The tool started penalising me for the length (apparently the optimum is 12 words) and said I wasn’t using enough of their uncommon words including “Facebook”, “baby” and “want”. I’d love someone to explain to me what makes these words uncommon.

Also, it considered the readability. Should we be worried about the readability score for one sentence? Also, readability is for checking how easy something is to digest. Are headlines always easy to digest? Or should they make you stop and think?

Did the headline tool help me improve these lines?

Definitely not. I feel guilty for even trying to make these brilliant lines “better” by butchering them.

Where has this tool gone wrong?

Of course, there are two major flaws in this tool. The lack of insight and the lack of context. It doesn’t know about the product or service. It doesn’t know who I’m talking to. And it doesn't know what I’m trying to achieve.

As for the famous headlines I tested, it doesn’t see that these lines are pure genius. Often very simple ideas have a big impact. It certainly wouldn’t appreciate the famous headlines from Swiss Life which are some of my favourites.

I think it should also scrap looking at the word count. Of course, if a headline is too long, people might not read it. But saying a headline is too short is ridiculous. Short sentences are used for impact all the time in the world of copywriting.

As for categorising words as common, uncommon or emotive, that isn’t particularly helpful either. Many brands have shown us you don’t even need to use proper words. So we can scrap that too.

If I was going to measure a certain category of words. I think sensory language would be a good place to start. I love this bus ad I saw because of the word “squidge”.

However, “squidge” alone wouldn’t be effective. It’s the contrast with “science” and the alliteration. This is something the tool wouldn’t pick up on or score highly.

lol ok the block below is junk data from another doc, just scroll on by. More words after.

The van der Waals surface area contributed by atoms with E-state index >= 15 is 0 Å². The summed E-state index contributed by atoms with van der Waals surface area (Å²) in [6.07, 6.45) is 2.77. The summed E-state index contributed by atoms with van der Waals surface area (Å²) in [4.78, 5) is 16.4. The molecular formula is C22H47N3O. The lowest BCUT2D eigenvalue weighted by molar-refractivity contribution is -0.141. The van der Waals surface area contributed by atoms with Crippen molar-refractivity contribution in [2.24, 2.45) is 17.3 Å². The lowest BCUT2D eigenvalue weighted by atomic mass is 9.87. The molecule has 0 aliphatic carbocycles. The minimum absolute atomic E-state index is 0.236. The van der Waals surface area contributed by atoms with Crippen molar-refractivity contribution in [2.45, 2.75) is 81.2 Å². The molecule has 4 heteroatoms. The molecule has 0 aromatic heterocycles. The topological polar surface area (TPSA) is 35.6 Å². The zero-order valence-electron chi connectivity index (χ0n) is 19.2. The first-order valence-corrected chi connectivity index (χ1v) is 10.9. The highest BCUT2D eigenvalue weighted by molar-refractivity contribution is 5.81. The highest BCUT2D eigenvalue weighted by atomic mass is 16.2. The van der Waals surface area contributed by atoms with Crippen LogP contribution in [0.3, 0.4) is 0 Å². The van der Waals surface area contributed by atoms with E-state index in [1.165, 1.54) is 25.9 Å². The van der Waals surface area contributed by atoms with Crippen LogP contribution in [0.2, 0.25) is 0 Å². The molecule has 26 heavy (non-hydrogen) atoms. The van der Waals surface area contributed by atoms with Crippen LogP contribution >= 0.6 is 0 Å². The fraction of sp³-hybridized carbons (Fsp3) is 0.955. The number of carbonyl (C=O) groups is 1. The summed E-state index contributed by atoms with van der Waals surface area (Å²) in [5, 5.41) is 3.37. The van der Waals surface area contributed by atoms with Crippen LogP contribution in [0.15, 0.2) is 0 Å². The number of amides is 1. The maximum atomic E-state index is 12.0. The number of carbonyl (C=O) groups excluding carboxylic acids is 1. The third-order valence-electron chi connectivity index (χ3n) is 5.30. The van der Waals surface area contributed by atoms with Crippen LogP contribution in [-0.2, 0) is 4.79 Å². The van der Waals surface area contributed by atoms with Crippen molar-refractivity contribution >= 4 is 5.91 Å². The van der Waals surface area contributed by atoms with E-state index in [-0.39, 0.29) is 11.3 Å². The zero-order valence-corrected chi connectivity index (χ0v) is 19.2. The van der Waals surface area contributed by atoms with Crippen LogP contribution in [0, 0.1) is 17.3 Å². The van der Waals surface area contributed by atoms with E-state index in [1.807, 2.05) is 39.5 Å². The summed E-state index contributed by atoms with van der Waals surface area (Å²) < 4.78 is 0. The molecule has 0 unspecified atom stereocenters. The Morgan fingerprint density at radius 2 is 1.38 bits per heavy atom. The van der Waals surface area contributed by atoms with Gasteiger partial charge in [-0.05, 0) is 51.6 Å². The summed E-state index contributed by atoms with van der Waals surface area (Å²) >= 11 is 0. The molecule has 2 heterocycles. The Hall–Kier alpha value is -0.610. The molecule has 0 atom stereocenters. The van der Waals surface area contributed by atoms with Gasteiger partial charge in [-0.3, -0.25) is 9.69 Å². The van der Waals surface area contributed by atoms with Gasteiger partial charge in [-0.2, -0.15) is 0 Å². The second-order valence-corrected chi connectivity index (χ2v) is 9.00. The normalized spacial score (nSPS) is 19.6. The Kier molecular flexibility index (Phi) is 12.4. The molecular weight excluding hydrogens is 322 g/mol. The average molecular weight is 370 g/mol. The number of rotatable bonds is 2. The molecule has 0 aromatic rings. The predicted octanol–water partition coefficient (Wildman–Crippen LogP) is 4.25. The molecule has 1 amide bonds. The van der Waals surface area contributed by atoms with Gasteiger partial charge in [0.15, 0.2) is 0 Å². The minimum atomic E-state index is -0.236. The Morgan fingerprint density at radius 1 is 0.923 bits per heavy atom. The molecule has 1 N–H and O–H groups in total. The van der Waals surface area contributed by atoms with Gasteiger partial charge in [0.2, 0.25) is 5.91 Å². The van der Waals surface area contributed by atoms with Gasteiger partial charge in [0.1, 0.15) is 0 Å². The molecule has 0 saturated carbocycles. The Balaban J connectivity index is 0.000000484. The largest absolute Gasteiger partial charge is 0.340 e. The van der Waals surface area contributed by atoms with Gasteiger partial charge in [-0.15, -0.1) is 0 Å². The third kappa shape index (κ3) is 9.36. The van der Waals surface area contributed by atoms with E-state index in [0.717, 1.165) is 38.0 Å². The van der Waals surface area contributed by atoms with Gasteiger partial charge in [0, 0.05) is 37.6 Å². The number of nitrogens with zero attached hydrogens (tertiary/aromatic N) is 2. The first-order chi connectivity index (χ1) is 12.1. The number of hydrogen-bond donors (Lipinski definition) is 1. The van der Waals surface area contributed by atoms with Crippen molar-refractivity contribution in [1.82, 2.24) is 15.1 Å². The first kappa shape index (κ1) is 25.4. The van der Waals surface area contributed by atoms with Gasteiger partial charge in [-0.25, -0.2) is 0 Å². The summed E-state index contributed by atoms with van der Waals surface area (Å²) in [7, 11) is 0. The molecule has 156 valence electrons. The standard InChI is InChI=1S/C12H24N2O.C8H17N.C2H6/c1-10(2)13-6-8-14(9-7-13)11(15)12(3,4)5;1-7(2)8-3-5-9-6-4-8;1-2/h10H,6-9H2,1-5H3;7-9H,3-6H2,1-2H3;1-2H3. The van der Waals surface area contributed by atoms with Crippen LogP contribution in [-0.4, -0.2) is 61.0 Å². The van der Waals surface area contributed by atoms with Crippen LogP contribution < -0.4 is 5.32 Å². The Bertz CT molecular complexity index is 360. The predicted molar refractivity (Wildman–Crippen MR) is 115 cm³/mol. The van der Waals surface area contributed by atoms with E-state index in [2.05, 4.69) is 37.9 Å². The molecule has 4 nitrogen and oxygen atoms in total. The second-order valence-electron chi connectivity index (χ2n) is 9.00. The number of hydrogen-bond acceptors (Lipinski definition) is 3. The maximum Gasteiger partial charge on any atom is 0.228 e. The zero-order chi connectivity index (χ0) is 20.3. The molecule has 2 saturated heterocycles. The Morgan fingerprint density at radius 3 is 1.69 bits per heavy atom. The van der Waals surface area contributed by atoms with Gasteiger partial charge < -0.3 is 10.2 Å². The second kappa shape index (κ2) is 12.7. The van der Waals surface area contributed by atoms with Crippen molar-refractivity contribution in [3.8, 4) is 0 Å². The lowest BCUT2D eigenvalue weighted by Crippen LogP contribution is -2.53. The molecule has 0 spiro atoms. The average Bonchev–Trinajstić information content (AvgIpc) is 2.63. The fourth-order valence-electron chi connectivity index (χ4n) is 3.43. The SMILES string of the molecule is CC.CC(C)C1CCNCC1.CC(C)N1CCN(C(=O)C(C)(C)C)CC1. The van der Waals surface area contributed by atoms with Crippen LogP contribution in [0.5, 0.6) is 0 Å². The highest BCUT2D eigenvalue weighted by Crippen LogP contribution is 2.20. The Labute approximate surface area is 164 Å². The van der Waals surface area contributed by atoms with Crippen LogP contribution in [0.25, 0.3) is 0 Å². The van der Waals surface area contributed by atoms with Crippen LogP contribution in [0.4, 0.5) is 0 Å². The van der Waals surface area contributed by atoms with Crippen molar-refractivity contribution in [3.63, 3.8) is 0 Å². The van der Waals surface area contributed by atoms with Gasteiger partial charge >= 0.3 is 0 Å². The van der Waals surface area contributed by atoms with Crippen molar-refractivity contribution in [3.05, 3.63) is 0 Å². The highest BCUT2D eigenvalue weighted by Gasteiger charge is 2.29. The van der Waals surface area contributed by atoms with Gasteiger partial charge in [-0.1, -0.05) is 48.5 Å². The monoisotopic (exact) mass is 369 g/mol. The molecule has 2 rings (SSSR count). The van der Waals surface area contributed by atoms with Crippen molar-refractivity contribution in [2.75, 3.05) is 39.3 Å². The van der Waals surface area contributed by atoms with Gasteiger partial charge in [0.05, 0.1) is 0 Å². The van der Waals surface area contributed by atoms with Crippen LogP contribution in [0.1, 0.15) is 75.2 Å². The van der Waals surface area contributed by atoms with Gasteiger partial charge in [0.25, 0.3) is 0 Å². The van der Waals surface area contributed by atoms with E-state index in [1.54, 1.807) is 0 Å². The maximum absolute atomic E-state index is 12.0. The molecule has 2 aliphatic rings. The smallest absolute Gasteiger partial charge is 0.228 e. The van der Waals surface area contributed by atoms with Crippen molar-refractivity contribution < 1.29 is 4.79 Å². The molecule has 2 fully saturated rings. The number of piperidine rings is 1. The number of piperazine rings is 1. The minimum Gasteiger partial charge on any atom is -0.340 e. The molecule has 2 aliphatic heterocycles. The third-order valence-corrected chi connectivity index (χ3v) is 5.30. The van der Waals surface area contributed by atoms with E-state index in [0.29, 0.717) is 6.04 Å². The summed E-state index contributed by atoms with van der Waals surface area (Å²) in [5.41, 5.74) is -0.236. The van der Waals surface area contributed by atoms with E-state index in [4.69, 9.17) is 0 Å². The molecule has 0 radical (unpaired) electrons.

A dash of humour can work well too. See this Ricola ad. Can an online tool understand that? Again, probably not.

What would I want it to measure?

For me, a useful measure would be persuasive power. A prediction of the impact on people. Does it get the right reaction? Does it stick in people’s minds?

However, I don’t think this is possible as there are too many factors to take into consideration like people’s moods or where it’s seen. But maybe the robots and their algorithms will prove me wrong in the future.

It’s not all about the words

But have you guessed the biggest flaw at all? The one that really bugs me. Tools like the ones I’ve tested look at lines in isolation, which is rarely how they work in the real world.

Words rarely stand alone. Even the colour can add to its impact. See this headline on a bin from Dorset Police. The copy is great, but it probably wouldn’t have had as much impact if the copy was black and the background was white.

This example from the Economist shows how a sentence has a completely different meaning when paired with a simple image.

And what about this ad from Elvie?

“Leaks happen” is very matter of fact and the image adds context. However, what’s brilliant about it is the ad leaks. Not wee. At least I hope it’s just water. Elvie want to tackle taboos around incontinence - and they’ve definitely started conversations with this.

Ads like this reassure me that online tools (or robots) can’t replace copywriters. So it looks like my job is safe for a little while longer and people will still need us to lend a hand when they’re stuck when writing headlines.

Long live the monkeys and their methods

Until online tools can appreciate copywriting techniques, humour and design, I think we’re safe. My verdict is that this tool would simply confuse someone more, and I’d hate to see what atrocity they end up following the tool’s questionable suggestions.

My recommendation: learn headline writing tools and go back to pen and paper for coming up with lots of ideas (ask us about our Headline Generator).


  • Online tools can’t help you write better headlines as they don’t take enough factors into account (including context)

  • Design and copy work together to persuade

  • Machines aren’t replacing our headline writing methods quite yet